Jahvillani promises crazy shellings for Sumfest
After a short but memorable debut tour in the United Kingdom, dancehall's newest go-getter, Dujon 'Jahvillani' Edwards, is back in Jamaica in time for the scheduled 2019 Reggae Sumfest rehearsals.
The St Ann-born recording artiste, part of the 6ix movement, has been tasked with being part of the line-up that brings the curtain to a close on Festival Night One, which he says is an opportunity he has earned.
"Call it seh I been working for a while at it; from me a likkle yute me a sing song and it finally come through ... with all the hard work it is happening," Jahvillani told THE STAR prior to his rehearsal session held at the Downsound Records studio last week.
The 24-year-old said that as one of the influential artistes on the scene, the fans will demand much from any performance.
Jahvillani's own forecasts for the 'Dancehall Night' were: "Just crazy shellings because right now we ah trending artiste inna the business and no matter the artistes weh we see [on stage], at the end of the day, it is going to be about going out there to put out my best."
He also explained that the word 'trending' is defined by where and how frequent an artiste's music is played, and for the most part, tracks like Wildside Government, Nuh Reason, Gad, and more recently Clarks Pon Foot from the deejay's burgeoning catalogue have been named street hits.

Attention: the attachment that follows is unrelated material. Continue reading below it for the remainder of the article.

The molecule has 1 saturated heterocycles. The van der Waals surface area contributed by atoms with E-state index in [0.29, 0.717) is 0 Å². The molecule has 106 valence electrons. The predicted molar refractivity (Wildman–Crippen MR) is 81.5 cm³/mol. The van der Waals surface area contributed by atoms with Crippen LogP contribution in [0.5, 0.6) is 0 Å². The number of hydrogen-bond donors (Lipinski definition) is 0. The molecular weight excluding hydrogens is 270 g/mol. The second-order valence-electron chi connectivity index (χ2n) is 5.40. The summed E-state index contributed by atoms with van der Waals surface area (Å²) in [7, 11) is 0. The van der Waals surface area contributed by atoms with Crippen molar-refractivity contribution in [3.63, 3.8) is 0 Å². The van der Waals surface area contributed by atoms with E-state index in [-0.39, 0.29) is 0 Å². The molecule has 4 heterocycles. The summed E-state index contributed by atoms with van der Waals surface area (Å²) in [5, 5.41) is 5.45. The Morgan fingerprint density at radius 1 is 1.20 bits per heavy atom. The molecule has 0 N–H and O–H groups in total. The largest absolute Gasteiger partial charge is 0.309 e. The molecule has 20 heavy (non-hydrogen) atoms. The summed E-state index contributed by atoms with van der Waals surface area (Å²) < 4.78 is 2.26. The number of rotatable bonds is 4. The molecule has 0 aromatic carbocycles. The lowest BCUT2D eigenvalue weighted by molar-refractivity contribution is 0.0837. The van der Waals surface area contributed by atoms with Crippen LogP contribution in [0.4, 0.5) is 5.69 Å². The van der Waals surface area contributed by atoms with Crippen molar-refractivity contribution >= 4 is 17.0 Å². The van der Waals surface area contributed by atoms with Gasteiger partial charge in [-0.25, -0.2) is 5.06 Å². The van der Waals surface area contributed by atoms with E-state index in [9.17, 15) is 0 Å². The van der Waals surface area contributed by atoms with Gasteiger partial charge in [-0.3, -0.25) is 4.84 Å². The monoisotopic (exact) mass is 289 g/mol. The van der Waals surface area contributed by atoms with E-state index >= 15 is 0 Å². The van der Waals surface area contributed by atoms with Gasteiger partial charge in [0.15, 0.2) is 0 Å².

To the artiste's surprise, his songs are not only street hits locally but have also contributed to his rising popularity in Trinidad and Tobago, London, cities across the US and Canada and in Latin America.
The deejay says that the UK tour, which saw him on stages in cities such as London, Birmingham and Manchester, has partially prepared him for the diverse patronage anticipated for this year's Sumfest.
But in the same breath he admitted, "I want this show to launch me on the Germany festivals (like Summerjam in Cologne) and across Europe because the international festivals different from what happens in the base. The tour was a great one because people actually turned out for the shows, to hear me."
Jahvillani has not indicated any nervousness as he readies to demonstrate how versed he is at dancehall and other musical genres.
"It a guh be fully energetic. You know everybody, almost the whole place ah seh 'wildside government' and everything ah guh be natural once me touch the stage," he said. "See me right yah, I'm not shy but maybe composed and conservative, and as the band starts to play the riddim dem, me ah catch the flow."